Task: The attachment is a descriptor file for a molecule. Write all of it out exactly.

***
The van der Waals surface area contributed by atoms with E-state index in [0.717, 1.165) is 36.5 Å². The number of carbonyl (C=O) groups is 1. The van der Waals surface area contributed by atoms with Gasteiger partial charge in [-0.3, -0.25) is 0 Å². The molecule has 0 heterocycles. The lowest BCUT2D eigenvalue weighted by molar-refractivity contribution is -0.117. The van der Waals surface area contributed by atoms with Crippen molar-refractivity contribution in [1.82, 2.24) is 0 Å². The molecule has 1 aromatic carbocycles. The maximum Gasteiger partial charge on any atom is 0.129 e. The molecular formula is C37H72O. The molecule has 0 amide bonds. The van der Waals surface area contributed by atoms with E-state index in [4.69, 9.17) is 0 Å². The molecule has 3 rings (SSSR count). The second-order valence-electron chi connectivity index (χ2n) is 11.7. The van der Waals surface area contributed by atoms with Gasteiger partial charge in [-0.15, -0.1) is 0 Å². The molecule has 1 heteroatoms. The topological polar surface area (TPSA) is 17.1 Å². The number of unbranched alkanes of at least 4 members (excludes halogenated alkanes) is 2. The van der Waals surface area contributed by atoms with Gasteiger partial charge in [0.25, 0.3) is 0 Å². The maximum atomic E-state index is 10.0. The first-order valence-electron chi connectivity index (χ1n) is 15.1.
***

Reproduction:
The van der Waals surface area contributed by atoms with E-state index in [0.717, 1.165) is 36.5 Å². The number of carbonyl (C=O) groups is 1. The van der Waals surface area contributed by atoms with Gasteiger partial charge in [-0.3, -0.25) is 0 Å². The molecule has 0 heterocycles. The lowest BCUT2D eigenvalue weighted by molar-refractivity contribution is -0.117. The van der Waals surface area contributed by atoms with Crippen molar-refractivity contribution in [1.82, 2.24) is 0 Å². The molecule has 1 aromatic carbocycles. The maximum Gasteiger partial charge on any atom is 0.129 e. The molecular formula is C37H72O. The molecule has 0 amide bonds. The van der Waals surface area contributed by atoms with E-state index in [4.69, 9.17) is 0 Å². The molecule has 3 rings (SSSR count). The second-order valence-electron chi connectivity index (χ2n) is 11.7. The van der Waals surface area contributed by atoms with Gasteiger partial charge in [-0.15, -0.1) is 0 Å². The molecule has 1 heteroatoms. The topological polar surface area (TPSA) is 17.1 Å². The number of unbranched alkanes of at least 4 members (excludes halogenated alkanes) is 2. The van der Waals surface area contributed by atoms with Gasteiger partial charge in [0.25, 0.3) is 0 Å². The maximum atomic E-state index is 10.0. The first-order valence-electron chi connectivity index (χ1n) is 15.1.